​No, and in fact  it is not possible to have both at the same time. ESN registration is held while you are a student and up to 30 days after your program completion.

If you're a student with ESN registration who is graduating shortly, you can apply for provisional registration when you submit your BC Grad application. Once you have completed your program, your school will send BCCNM verification of program completion and BCCNM will review your eligibility for provisional RN registration.

Email you have questions.

 Nurses who are self-employed or in private practice

I'm a nurse who is self-employed or in private practice. When and how can I resume in-person care?

The Provincial Health Officer has indicated that registrants can deliver in-person care in a way that promotes safe care to clients and continues to prevent the spread of the virus. Read the detailed direction and recommendations for providing in-person community care.

We encourage nurses to review the expectations from the Provincial Health Officer and the BCCNM practice standard Duty to Provide Care to determine how to proceed in their decision-making.

BCCNM resources


If you have questions after reviewing the above documents, you can contact Regulatory Practice Consultation

 Privacy & confidentiality

I’m seeing a lot of social media posts from nurses on COVID-19 including sharing positive patient test results and concerns around social distancing. What should nurses consider before posting anything, including about COVID-19, to social media?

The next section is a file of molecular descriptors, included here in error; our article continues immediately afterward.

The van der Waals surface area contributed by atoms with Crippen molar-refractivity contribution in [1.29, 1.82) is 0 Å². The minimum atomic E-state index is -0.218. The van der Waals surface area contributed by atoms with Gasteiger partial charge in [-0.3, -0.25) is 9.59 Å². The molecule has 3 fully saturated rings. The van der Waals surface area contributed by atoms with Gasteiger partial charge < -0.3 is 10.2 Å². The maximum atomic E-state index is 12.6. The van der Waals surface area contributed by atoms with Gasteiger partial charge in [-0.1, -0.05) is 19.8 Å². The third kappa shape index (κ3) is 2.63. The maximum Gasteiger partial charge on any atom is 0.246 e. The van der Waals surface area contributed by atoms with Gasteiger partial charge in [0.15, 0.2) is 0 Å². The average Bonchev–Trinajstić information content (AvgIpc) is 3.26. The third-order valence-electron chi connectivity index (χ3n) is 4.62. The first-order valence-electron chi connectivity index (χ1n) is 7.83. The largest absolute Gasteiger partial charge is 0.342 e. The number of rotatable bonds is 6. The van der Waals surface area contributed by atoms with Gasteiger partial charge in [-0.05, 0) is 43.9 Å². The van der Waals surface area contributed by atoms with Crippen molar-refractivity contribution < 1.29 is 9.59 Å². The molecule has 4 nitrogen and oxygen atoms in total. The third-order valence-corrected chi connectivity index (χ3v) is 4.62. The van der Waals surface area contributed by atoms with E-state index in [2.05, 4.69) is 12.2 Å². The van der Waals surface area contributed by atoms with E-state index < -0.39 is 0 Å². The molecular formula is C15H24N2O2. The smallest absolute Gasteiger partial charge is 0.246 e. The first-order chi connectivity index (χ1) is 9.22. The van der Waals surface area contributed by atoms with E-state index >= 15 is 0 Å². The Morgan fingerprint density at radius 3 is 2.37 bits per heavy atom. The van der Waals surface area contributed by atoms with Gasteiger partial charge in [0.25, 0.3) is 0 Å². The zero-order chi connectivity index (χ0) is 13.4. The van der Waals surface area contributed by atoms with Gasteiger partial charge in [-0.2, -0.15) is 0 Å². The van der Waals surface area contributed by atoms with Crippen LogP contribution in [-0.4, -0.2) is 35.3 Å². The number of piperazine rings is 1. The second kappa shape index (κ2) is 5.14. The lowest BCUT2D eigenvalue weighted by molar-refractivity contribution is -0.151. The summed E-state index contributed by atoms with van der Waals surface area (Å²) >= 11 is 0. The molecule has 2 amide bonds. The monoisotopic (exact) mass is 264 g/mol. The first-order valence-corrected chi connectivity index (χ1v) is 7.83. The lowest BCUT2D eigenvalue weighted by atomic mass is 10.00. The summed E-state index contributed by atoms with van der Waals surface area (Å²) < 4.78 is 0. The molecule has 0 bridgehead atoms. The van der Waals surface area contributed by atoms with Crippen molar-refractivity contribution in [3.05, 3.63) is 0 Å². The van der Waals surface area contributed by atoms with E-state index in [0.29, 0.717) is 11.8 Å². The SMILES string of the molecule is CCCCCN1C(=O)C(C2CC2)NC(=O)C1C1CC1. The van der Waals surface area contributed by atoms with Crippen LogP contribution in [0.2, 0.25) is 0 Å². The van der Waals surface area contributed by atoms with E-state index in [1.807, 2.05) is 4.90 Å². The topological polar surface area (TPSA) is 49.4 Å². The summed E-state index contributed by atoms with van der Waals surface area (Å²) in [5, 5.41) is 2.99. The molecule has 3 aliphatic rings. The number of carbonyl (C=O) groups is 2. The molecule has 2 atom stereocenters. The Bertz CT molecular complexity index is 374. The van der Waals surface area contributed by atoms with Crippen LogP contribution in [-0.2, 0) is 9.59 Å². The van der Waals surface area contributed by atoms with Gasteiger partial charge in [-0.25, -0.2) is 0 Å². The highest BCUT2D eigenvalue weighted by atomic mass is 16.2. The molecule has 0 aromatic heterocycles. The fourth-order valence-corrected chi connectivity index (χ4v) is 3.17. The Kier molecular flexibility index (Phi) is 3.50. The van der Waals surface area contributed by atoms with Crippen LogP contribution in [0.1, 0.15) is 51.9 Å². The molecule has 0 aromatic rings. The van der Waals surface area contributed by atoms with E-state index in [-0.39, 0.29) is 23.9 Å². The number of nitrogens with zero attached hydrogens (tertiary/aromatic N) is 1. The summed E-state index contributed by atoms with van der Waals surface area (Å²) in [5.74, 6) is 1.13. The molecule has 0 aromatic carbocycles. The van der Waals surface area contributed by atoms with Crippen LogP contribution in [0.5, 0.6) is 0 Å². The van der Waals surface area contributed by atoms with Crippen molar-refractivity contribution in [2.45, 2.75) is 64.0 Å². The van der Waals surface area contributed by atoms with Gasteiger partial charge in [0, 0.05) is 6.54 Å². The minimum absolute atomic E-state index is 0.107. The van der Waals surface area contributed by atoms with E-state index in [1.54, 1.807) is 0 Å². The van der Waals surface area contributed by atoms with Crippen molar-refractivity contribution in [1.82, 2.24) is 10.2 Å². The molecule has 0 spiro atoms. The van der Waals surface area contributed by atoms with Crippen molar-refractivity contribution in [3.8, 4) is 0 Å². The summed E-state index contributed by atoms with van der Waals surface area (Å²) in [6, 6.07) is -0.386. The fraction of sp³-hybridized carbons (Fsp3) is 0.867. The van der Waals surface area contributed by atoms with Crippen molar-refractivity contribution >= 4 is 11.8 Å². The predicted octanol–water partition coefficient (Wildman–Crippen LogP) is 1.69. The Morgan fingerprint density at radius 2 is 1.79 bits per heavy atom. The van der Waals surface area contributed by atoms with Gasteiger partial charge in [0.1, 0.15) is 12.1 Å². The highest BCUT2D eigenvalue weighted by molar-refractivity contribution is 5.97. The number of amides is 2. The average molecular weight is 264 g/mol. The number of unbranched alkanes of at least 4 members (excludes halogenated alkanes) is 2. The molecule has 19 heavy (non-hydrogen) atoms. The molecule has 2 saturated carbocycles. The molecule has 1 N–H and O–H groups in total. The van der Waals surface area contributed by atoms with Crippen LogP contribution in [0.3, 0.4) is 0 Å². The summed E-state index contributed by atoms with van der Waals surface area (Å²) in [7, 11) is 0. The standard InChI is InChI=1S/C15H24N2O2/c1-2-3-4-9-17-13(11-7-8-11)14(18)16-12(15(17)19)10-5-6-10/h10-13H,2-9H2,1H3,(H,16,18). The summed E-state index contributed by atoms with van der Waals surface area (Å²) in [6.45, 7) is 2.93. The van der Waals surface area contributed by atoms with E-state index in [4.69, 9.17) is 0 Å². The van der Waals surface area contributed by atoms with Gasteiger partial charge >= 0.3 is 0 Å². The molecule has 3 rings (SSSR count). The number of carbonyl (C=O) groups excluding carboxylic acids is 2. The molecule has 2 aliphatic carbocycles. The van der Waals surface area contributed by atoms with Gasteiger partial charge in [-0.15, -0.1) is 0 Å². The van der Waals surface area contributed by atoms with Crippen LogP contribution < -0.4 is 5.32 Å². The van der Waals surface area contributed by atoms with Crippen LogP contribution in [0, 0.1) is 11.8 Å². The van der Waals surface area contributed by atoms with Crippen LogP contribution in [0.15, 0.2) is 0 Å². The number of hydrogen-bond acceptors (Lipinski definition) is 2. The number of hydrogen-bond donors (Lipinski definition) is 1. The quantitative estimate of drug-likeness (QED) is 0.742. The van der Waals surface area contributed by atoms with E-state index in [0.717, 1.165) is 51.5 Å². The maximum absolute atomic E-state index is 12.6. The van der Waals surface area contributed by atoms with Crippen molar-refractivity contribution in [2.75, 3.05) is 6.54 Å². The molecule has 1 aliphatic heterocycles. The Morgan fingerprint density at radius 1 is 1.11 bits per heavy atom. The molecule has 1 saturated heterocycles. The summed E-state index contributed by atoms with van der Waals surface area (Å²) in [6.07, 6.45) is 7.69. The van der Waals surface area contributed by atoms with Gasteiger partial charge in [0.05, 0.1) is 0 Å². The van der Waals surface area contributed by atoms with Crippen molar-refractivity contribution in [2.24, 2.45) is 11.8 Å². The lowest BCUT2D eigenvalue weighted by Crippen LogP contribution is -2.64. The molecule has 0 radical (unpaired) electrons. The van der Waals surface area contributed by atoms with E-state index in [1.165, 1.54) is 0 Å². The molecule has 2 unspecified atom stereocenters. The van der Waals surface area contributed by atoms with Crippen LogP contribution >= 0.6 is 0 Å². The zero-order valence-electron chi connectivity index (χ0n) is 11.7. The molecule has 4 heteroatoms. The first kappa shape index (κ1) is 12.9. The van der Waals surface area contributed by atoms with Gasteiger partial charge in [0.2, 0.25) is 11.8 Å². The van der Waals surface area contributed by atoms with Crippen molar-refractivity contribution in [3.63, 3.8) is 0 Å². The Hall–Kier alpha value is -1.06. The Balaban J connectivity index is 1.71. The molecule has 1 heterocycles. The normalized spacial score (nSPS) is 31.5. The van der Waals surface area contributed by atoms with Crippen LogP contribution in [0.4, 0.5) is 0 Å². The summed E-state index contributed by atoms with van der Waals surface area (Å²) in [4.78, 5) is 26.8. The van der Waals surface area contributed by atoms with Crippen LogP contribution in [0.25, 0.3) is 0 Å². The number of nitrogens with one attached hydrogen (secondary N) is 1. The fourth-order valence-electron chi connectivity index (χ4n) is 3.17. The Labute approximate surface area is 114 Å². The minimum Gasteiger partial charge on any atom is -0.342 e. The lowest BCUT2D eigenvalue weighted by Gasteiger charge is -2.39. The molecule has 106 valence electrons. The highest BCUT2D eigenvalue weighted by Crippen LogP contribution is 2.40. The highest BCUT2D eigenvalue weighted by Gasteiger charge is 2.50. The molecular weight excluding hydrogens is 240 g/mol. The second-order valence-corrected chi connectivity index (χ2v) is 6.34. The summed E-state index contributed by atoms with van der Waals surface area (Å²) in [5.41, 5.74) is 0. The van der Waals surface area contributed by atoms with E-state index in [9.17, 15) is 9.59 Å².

While there are many benefits to social media both for personal and professional use, nurses must be aware of the many risks, such as breach of privacy and confidentiality as well as providing false or inaccurate information. Nurses must use social media responsibly at all times.

Nurses need to consider the following when interacting via social media:

  • Nurses are expected to uphold the BCCNM Standards of Practice at all times and in all settings, including on social media platforms.
  • Before posting or commenting – first and foremost, nurses should reflect on why they are sharing information via social media. They should use their professional judgement and keep their obligations to clients, colleagues and employers at forefront.
  • Registrants who identify themselves as a nurse on social media have a professional responsibility to maintain professional conduct even if posts are made while off duty.  Social media posts have the potential to negatively impact both the public's perception of nurses and trust in the nursing profession as a whole and could be considered "unprofessional conduct" under the Health Professions Act.
  • Nurses maintain the privacy and confidentiality of their clients or any other clients at all times.
  • Nurses do not share any information about clients on social media, such as posting information about a colleague who has tested positive for COVID-19.
  • Nurses must be aware of and follow their employer policies on privacy and confidentiality including those guiding the use of social media.
  • Nurses work  collaboratively when  addressing their concerns about COVID-19.

The following BCCNM Resources may be helpful to nurses during this challenging time.


Regulatory practice consultation is available by